As another anomaly to Hopper’s legend, Chasers’ filming is bereft of any sort of behind-the-scenes intrigue; it did not have the political blowback of Colors, the editing fights of Backtrack, or the movie-star-power-play antics of The Hot Spot. The most reported aspect of the production was that stars Erika Eleniak and William McNamara became romantically involved afterward, and in an October 2012 podcast interview with Eleniak which McNamera phoned into, the performers talked positively about the experience, describing their enjoyment of visiting the colorful North Carolina locations, but offering no further specific details. Archival and present-day interviews with Batteer & Rice or Gilroy almost never mention their involvement. Hopper himself rarely spoke about it at all; the closest he came to making a statement was in a 1996 follow-up interview with Charlie Rose, when just as he was about to address it, Rose derailed him with a question about his rumored friction with Jodie Foster on Backtrack, and no further conversation about it took place. While this earlier statement from his 1994 Rose interview was in specific reference to his involvement in the troubled and expensive production of Kevin Reynolds’ sci-fi epic Waterworld, he could just as well have been speaking for him own film:
“You know, it’s just as hard to make a bad movie as it is to make a good movie. It’s just as much work, and like, you know, I wish I had some magic kind of formula that I could say, ”Oh, this is going to be a great movie,” but I, I can’t really tell. I know that my work is really good, and the rushes and the dailies that I [see] is really good work. Now, how it all comes together and fits together and comes out, and how an audience perceives of it, that’s another story that I don’t have the answer to.”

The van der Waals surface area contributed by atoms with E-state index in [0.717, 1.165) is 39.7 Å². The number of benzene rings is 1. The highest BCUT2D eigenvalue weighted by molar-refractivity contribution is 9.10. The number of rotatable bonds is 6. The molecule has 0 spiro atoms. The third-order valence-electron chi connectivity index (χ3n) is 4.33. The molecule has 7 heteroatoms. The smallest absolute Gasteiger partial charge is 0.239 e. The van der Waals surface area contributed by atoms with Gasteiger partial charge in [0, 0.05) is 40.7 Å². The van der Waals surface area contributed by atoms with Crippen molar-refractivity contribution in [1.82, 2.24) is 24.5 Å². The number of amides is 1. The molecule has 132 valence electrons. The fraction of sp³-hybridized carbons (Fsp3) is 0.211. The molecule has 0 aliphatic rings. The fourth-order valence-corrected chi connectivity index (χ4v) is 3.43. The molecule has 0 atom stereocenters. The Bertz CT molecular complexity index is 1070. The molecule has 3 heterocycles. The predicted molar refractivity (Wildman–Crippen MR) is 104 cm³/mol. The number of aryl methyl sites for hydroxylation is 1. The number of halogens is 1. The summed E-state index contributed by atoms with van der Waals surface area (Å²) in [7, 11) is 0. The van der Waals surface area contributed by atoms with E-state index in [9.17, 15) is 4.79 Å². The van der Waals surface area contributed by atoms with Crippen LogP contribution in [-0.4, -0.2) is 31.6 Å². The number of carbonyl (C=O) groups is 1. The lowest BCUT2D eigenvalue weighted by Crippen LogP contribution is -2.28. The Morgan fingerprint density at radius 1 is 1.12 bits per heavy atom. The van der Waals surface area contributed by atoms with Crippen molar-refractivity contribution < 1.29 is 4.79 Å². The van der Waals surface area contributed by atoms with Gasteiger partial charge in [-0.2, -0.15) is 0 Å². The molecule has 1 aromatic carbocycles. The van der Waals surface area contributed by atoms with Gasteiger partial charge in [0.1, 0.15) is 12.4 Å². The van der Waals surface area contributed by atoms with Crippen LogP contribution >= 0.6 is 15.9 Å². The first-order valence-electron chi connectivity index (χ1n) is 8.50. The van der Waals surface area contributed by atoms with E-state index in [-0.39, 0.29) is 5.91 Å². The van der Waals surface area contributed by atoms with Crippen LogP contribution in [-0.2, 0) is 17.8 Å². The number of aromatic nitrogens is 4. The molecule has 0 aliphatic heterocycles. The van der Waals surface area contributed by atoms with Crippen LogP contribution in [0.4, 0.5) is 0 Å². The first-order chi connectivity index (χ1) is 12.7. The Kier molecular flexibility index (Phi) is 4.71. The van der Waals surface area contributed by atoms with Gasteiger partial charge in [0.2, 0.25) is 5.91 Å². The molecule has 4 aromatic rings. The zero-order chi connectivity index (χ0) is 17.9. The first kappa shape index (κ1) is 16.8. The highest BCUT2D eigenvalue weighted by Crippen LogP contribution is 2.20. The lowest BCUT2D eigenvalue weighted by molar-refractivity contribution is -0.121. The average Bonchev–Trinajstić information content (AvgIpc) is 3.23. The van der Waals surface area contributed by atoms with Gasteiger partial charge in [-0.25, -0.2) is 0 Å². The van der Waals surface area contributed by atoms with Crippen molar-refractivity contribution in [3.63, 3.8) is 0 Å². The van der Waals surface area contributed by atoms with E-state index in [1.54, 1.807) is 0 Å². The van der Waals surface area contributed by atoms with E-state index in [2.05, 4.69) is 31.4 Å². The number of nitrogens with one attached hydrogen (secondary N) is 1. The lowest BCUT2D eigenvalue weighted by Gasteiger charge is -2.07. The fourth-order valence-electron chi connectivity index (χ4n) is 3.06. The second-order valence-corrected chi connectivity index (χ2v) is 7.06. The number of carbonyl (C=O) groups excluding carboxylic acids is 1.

While the making of the film may have proved a generally pleasant affair, the release was much less so. With no advance screenings, promotion or media support, Warner Bros. effectively gave Chasers a contractual obligation release on April 22, 1994. There were some fans – the Los Angeles Times’ Kevin Thomas wrote, “There’s a lot of screwball humor in Chasers‘ classically amoral plot, yet adding to the film’s freshness is that visually it’s an affectionate running commentary on the amusing tackiness of roadside Americana,” and the Austin Chronicle’s Robert Faires colorfully opined, “[Doggone] it, everybody looks to be havin’ a big time, and it’s easy to [go] along for the ride. Berenger does Warren Oates, sporting a puss like he got a whiff of rancid cat and growling lines like he’s gargling ball bearings…as it ended, I could swear I heard Sam Peckinpah’s ghost chuckling away.” But overall, reviews were mostly harsh – Entertainment Weekly rated the movie a D+, while curiously, in a separate column, its soundtrack album of modern country hits was given an A-. The film grossed just over $1.5 million in national release, just slightly more than The Hot Spot’s $1.2 million in select cities.